Thanks for sticking with us in the good times, and the not so good times.


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Kids Garden Club update: 6.27.18

The Clintonville Farmer’s Market Kids’ Garden Club returned to the farm last night after a week off site for a field trip to Chadwick Arboretum. The kids (and their parents) were amazed to see how much things had grown in two weeks!

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As you can see, we’re trying to grow a lot in a pretty small space, so the garden is a bit of a jungle at this point. It seemed appropriate to begin club with a reading of Strega Nona’s Harvest, a great picturebook about gardening with the moon and a plan to keep beds “orderly so it is easy to pick the vegetables.”

We broke into three groups and rotated between tasks – weed/seed/feeding in the garden, making soil blocks and planting winter squash seeds, and painting signs.

It was a productive meeting, and we’re all looking forward to our first sale at the market on July 7th! Come find us at the CFM booth on Dunedin.


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Kids on the Farm: Spring 2018

It’s just the start of the season and already we’ve had lots of young visitors at the farm! We’re proud to be a place in the community folks seek out to learn what urban farming looks, feels, and tastes like. Here are a few images of groups who visited us in May.

Cub Scout Pack 41, a member of whom lives down the block, came around as part of their Fur, Feathers, and Ferns merit badge adventure. They held their regular meeting around the fire pit, helped plant potatoes, and transplant basil and tomatoes.

For the second year, students from The Graham School came by to get some ideas for the garden at their school. They are researching and applying for grants to support their work and I told them about the seed donation we received this year from Baker Creek Heirloom Seeds. They set some of those seeds – three kinds of squash – in addition to helping with some light weeding, basil transplanting, and visiting with the chickens.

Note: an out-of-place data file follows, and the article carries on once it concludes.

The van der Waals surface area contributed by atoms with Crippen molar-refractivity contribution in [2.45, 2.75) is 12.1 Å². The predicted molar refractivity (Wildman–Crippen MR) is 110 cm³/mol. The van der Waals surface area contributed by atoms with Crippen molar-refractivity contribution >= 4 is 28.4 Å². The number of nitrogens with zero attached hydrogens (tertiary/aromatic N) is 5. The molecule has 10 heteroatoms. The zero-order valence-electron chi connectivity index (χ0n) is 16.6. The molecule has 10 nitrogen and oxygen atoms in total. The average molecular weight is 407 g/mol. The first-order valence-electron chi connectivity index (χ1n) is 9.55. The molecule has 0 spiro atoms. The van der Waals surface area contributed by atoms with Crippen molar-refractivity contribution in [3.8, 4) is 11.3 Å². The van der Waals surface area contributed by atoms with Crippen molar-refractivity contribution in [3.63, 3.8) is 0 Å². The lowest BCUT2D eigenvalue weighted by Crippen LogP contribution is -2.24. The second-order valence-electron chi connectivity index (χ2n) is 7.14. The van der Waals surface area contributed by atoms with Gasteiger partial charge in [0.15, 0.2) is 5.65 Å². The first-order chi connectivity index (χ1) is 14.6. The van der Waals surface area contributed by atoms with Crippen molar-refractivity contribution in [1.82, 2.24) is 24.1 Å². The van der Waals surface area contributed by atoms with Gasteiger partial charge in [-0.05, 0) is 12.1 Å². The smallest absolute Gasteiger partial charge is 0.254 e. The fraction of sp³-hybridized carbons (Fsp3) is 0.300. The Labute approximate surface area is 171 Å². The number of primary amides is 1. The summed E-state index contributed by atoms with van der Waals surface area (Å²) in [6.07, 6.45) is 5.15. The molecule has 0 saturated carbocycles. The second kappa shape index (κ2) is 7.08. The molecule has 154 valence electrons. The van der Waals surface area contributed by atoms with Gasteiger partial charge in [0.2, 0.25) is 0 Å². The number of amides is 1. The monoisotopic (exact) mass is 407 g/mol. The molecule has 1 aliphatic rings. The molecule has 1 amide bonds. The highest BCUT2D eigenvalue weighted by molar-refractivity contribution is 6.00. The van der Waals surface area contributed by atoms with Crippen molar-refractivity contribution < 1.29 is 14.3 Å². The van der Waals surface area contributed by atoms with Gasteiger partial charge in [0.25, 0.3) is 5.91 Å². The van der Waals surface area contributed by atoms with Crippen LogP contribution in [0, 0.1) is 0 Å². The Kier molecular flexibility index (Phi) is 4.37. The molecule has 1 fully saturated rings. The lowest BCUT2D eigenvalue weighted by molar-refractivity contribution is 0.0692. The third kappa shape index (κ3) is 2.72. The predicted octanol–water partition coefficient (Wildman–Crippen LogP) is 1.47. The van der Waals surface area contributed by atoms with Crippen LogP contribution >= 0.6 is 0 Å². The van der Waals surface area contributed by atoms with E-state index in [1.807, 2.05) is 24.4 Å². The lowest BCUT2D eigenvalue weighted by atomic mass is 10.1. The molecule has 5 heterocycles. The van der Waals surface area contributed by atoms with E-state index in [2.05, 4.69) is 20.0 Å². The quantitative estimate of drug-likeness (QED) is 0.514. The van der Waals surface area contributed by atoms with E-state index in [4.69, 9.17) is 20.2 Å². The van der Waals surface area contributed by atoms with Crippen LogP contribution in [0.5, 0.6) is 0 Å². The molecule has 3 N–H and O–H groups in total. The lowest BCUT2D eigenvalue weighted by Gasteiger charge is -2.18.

Finally, The Clintonville Farmers’ Market Kids Garden Club had its first official meeting of the season. The kids (and their parents) were excited to see what’s been growing since they came out in April to prep the beds as part of our Earth Week event.

If you have a group that’s interested in visiting the farm. Let us know!


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Scenes from the Field: 5.20.18

I returned this morning after being out of town for nearly a week to visit my parents. I was anxious about leaving the farm since we hadn’t had any significant rainfall in a long long while and the temperatures had been really high. Luckily, it rained almost everyday I was gone(!) and I returned to see everything refreshed and thriving. This afternoon, we had another great turnout with lots of CSA members and other curious volunteers showing up to help with chores.

While I was away The Spurgeon General started to install this year’s tomato trellises (there’s one in the very front of this photo – see the rebar) which allowed us to tie up the plants today.

You might be wondering where the tomatoes are in the second photo of Julian cutting twine. They’re hard to see because they’re hiding in the fava beans (photo below) which were planted as an early spring cover crop. The hope is that these will produce some beans and we’ll chop them down in the next few weeks.

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Nancy thinned beet seedlings, producing some very pretty little microgreens.

Brooke, Amie, and Claire attacked the weeds that made a home across our entrance threshold.

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And Andrew made a rare appearance to spray beneficial nemotodes all over the place.

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Things are looking brighter then a week ago. Let’s see what Mother Nature brings us next!